The patient-centered medical home (PCMH) model both reaffirms traditional primary care values such as continuity of care, connection with an identified personal clinician, provision of same day- and after-hours access and also prepares providers to succeed in the evolving health care system by focusing on accountability, continuous quality improvement, public reporting of quality data, data exchange, and patient satisfaction. However, little is known about the readiness of the over 4,000 Rural Health Clinics (RHCs) to meet the PCMH Recognition standards established by the National Council for Quality Assurance (NCQA). This policy brief reports findings from a survey of RHCs that examined their capacity to meet the NCQA PCMH requirements, and discusses the implications of the findings for efforts to support RHC capacity development.
Do Current Medicare Rural Hospital Payment Systems Align with Cost Determinants?
The financial performance of small, rural hospitals has long been a concern to federal and state agencies. Federal law makers have enacted legislation authorizing the Medicare program to develop reimbursement methods that provide higher payments to hospitals that serve rural communities (Critical Access Hospitals, Sole Community Hospitals, Medicare-Dependent Hospitals, and Standard Prospective Payment Systems hospitals). Current payment methods reflect legislative changes that have occurred since the rural hospital Medicare payment classifications were created more than 15-20 years ago. As a result, current rural hospital payment methods differ in eligibility criteria, adjustment factors, formulae, and timeliness of data. These differences may contribute to the variation in financial condition that has been found across the four types of rural hospitals.
For more information about these and other events, visit the VRHA Calendar
April 1: Investing in Community Health Workers - Fredericksburg
April 8: Telemedicine for Rural and Critical Access Hospitals - webinar
April 8-9: Virginia Forum on Youth Tobacco Use - Richmond
April 22: Value-Based Modifier: Act Now to Avoid Payment Adjustments - webinar
April 30: Impact of a Community Health Center (FQHC) or Rural Health Clinic - webinar
The EQT Foundation supports nonprofit organizations in the communities that the company serves in eastern Kentucky, western Pennsylvania, and the states of Ohio, Virginia, and West Virginia. The Foundation gives priority to programs that address the following areas: The Education category focuses on providing economically disadvantaged students with greater access to programs that enhance proficiency in core academic skills. The Community category promotes the development of livable communities that can attract residential and commercial growth and sustain a healthy local economy. The Environment category supports the preservation of local natural resources as well as activities to minimize adverse impacts on the environment. The Arts and Culture category encourages initiatives that are designed to give economically disadvantaged youth more exposure to artistic programming, or that promote expanded awareness of the diverse culture and heritage of the regions where the company operates. The application deadlines are February 1, May 1, August 1, and November 1, annually.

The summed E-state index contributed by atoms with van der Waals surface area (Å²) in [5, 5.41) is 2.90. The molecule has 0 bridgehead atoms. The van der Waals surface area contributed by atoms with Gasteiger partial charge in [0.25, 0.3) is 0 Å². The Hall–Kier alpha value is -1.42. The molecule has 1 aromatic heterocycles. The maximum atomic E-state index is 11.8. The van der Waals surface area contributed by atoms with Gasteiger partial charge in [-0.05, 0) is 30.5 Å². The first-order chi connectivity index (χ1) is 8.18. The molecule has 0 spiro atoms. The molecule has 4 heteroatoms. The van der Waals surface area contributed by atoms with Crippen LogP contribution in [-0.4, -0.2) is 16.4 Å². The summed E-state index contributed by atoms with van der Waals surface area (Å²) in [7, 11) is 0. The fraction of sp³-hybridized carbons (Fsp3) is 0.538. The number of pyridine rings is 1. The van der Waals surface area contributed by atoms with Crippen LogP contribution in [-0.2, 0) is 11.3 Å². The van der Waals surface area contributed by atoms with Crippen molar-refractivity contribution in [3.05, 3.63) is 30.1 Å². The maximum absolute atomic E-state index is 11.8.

Innovation in Caregiving Award 06/30/2015
Funding to individuals who have invented a technique that solves a caregiving challenge, or found a new application of an existing device or technique that decreases the burden on caregivers.
Community Focused Eliminating Health Disparities Initiative
Application Deadline: Friday, April 10, 2015
Community Focused Eliminating Health Disparities Initiative (CFEHDI) is designed to work collaboratively to ensure implementation of an evidence based medical home model to close the gap in the health status of African Americans, Hispanics/Latinos, and American Indians.
Now Is the Time Project AWARE-Community Grants
Application deadline: Friday, May 1, 2015
Anticipated Award Amount: Up to $125,000 per year (Up to 70 awards)
The Substance Abuse and Mental Health Services Administration, Center for Mental Health Services, is accepting applications for fiscal year (FY) 2015 “Now is the Time” Project AWARE-Community (Short Title: NITT-AWARE-C) grants. The purpose of this program is to support the training of teachers and a broad array of actors who interact with youth through their programs at the community level, including parents, law enforcement, faith-based leaders, and other adults, in Mental Health First Aid (MHFA) or Youth Mental Health First Aid (YMHFA).
Accelerating Community-Centered Approaches in Health
Applications accepted on an ongoing basis.
Funding amount varies.
The Kresge Foundation offers “Accelerating Community-Centered Approaches in Health” to support innovative population health programs and policies that work to improve health at the community level, including the use of new financial models to achieve cost effective solutions. There is a two-step application process. The first step requires applicants to fill out an online application. Foundation staff will review the information provided and then invite selected applicants to submit additional information.